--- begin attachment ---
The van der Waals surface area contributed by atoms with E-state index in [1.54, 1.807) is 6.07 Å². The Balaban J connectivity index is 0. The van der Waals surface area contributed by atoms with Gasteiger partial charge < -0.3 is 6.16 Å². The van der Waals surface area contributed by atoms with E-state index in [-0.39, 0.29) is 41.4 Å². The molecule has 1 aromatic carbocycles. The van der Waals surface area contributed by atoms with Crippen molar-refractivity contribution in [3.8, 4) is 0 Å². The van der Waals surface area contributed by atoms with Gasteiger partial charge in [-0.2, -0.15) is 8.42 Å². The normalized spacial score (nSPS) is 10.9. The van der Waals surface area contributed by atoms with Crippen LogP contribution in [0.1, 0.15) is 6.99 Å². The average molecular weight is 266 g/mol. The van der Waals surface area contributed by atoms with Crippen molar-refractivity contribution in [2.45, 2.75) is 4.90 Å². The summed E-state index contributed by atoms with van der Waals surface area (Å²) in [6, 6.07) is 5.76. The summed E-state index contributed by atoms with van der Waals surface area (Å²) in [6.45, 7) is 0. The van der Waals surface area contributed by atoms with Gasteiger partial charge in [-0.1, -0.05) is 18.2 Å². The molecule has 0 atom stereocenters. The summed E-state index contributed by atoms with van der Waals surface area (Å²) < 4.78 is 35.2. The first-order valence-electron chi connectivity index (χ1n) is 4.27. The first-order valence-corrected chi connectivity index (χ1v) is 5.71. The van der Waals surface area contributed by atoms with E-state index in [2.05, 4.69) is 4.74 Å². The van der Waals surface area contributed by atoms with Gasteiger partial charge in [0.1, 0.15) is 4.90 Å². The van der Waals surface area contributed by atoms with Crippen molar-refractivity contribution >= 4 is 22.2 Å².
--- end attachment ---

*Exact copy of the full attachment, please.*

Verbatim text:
The van der Waals surface area contributed by atoms with E-state index in [1.54, 1.807) is 6.07 Å². The Balaban J connectivity index is 0. The van der Waals surface area contributed by atoms with Gasteiger partial charge < -0.3 is 6.16 Å². The van der Waals surface area contributed by atoms with E-state index in [-0.39, 0.29) is 41.4 Å². The molecule has 1 aromatic carbocycles. The van der Waals surface area contributed by atoms with Crippen molar-refractivity contribution in [3.8, 4) is 0 Å². The van der Waals surface area contributed by atoms with Gasteiger partial charge in [-0.2, -0.15) is 8.42 Å². The normalized spacial score (nSPS) is 10.9. The van der Waals surface area contributed by atoms with Crippen LogP contribution in [0.1, 0.15) is 6.99 Å². The average molecular weight is 266 g/mol. The van der Waals surface area contributed by atoms with Crippen molar-refractivity contribution in [2.45, 2.75) is 4.90 Å². The summed E-state index contributed by atoms with van der Waals surface area (Å²) in [6, 6.07) is 5.76. The summed E-state index contributed by atoms with van der Waals surface area (Å²) in [6.45, 7) is 0. The van der Waals surface area contributed by atoms with Gasteiger partial charge in [-0.1, -0.05) is 18.2 Å². The molecule has 0 atom stereocenters. The summed E-state index contributed by atoms with van der Waals surface area (Å²) < 4.78 is 35.2. The first-order valence-electron chi connectivity index (χ1n) is 4.27. The first-order valence-corrected chi connectivity index (χ1v) is 5.71. The van der Waals surface area contributed by atoms with E-state index in [2.05, 4.69) is 4.74 Å². The van der Waals surface area contributed by atoms with Gasteiger partial charge in [0.1, 0.15) is 4.90 Å². The van der Waals surface area contributed by atoms with Crippen molar-refractivity contribution >= 4 is 22.2 Å².